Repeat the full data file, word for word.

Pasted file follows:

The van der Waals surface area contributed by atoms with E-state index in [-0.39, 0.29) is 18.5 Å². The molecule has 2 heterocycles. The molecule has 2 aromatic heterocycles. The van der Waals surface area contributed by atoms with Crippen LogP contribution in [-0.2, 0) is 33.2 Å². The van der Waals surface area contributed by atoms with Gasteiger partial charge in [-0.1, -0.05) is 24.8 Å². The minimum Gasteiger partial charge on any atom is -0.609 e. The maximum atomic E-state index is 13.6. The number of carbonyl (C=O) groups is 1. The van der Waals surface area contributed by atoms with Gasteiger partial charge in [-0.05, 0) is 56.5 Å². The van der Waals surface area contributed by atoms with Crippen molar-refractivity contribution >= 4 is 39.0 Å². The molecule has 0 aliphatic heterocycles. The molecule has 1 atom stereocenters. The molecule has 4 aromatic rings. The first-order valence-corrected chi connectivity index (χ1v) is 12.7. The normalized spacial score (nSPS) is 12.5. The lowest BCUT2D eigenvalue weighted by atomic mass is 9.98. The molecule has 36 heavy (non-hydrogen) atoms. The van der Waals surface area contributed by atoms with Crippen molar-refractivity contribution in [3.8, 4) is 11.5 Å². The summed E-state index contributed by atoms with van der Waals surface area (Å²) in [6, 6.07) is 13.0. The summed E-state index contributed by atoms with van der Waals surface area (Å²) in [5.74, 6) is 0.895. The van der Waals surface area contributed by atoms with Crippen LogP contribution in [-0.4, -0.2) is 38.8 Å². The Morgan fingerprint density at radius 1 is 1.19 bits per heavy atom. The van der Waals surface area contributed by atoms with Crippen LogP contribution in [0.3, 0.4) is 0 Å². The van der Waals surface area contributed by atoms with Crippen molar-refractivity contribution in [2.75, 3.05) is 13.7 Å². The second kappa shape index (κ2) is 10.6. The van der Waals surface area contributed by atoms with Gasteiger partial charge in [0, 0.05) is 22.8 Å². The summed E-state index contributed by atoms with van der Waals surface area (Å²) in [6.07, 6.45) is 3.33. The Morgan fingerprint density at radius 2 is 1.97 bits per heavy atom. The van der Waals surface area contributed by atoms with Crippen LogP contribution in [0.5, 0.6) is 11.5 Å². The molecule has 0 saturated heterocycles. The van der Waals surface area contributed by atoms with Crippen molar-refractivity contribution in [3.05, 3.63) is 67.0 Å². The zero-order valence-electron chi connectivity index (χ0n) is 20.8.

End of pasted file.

The van der Waals surface area contributed by atoms with E-state index in [-0.39, 0.29) is 18.5 Å². The molecule has 2 heterocycles. The molecule has 2 aromatic heterocycles. The van der Waals surface area contributed by atoms with Crippen LogP contribution in [-0.2, 0) is 33.2 Å². The van der Waals surface area contributed by atoms with Gasteiger partial charge in [-0.1, -0.05) is 24.8 Å². The minimum Gasteiger partial charge on any atom is -0.609 e. The maximum atomic E-state index is 13.6. The number of carbonyl (C=O) groups is 1. The van der Waals surface area contributed by atoms with Gasteiger partial charge in [-0.05, 0) is 56.5 Å². The van der Waals surface area contributed by atoms with Crippen molar-refractivity contribution >= 4 is 39.0 Å². The molecule has 0 aliphatic heterocycles. The molecule has 1 atom stereocenters. The molecule has 4 aromatic rings. The first-order valence-corrected chi connectivity index (χ1v) is 12.7. The normalized spacial score (nSPS) is 12.5. The lowest BCUT2D eigenvalue weighted by atomic mass is 9.98. The molecule has 36 heavy (non-hydrogen) atoms. The van der Waals surface area contributed by atoms with Crippen molar-refractivity contribution in [3.8, 4) is 11.5 Å². The summed E-state index contributed by atoms with van der Waals surface area (Å²) in [6, 6.07) is 13.0. The summed E-state index contributed by atoms with van der Waals surface area (Å²) in [5.74, 6) is 0.895. The van der Waals surface area contributed by atoms with Crippen LogP contribution in [-0.4, -0.2) is 38.8 Å². The Morgan fingerprint density at radius 1 is 1.19 bits per heavy atom. The van der Waals surface area contributed by atoms with Crippen LogP contribution in [0.3, 0.4) is 0 Å². The van der Waals surface area contributed by atoms with Crippen molar-refractivity contribution in [2.75, 3.05) is 13.7 Å². The second kappa shape index (κ2) is 10.6. The van der Waals surface area contributed by atoms with Gasteiger partial charge in [0, 0.05) is 22.8 Å². The summed E-state index contributed by atoms with van der Waals surface area (Å²) in [6.07, 6.45) is 3.33. The Morgan fingerprint density at radius 2 is 1.97 bits per heavy atom. The van der Waals surface area contributed by atoms with Crippen LogP contribution in [0.5, 0.6) is 11.5 Å². The molecule has 0 saturated heterocycles. The van der Waals surface area contributed by atoms with Crippen molar-refractivity contribution in [3.05, 3.63) is 67.0 Å². The zero-order valence-electron chi connectivity index (χ0n) is 20.8.